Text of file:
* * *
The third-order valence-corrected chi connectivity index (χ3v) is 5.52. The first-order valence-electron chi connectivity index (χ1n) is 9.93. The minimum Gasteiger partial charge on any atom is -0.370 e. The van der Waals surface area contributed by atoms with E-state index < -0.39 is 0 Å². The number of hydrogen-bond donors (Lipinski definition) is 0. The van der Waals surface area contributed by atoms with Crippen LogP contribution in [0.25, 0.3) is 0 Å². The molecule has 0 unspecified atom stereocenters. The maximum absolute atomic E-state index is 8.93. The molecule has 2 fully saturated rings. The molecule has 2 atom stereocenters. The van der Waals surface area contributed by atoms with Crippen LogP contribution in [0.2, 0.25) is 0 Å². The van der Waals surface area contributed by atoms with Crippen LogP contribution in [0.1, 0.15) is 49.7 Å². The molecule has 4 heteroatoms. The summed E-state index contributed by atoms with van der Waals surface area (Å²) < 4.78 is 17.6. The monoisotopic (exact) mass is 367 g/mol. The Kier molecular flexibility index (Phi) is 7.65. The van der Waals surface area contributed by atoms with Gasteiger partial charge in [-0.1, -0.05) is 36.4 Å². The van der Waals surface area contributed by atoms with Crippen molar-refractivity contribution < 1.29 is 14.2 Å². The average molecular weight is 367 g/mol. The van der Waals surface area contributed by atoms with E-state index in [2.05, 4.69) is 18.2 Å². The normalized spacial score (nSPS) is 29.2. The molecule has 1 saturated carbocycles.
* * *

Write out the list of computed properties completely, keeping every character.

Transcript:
The third-order valence-corrected chi connectivity index (χ3v) is 5.52. The first-order valence-electron chi connectivity index (χ1n) is 9.93. The minimum Gasteiger partial charge on any atom is -0.370 e. The van der Waals surface area contributed by atoms with E-state index < -0.39 is 0 Å². The number of hydrogen-bond donors (Lipinski definition) is 0. The van der Waals surface area contributed by atoms with Crippen LogP contribution in [0.25, 0.3) is 0 Å². The molecule has 0 unspecified atom stereocenters. The maximum absolute atomic E-state index is 8.93. The molecule has 2 fully saturated rings. The molecule has 2 atom stereocenters. The van der Waals surface area contributed by atoms with Crippen LogP contribution in [0.2, 0.25) is 0 Å². The van der Waals surface area contributed by atoms with Crippen LogP contribution in [0.1, 0.15) is 49.7 Å². The molecule has 4 heteroatoms. The summed E-state index contributed by atoms with van der Waals surface area (Å²) < 4.78 is 17.6. The monoisotopic (exact) mass is 367 g/mol. The Kier molecular flexibility index (Phi) is 7.65. The van der Waals surface area contributed by atoms with Gasteiger partial charge in [-0.1, -0.05) is 36.4 Å². The van der Waals surface area contributed by atoms with Crippen molar-refractivity contribution < 1.29 is 14.2 Å². The average molecular weight is 367 g/mol. The van der Waals surface area contributed by atoms with E-state index in [2.05, 4.69) is 18.2 Å². The normalized spacial score (nSPS) is 29.2. The molecule has 1 saturated carbocycles.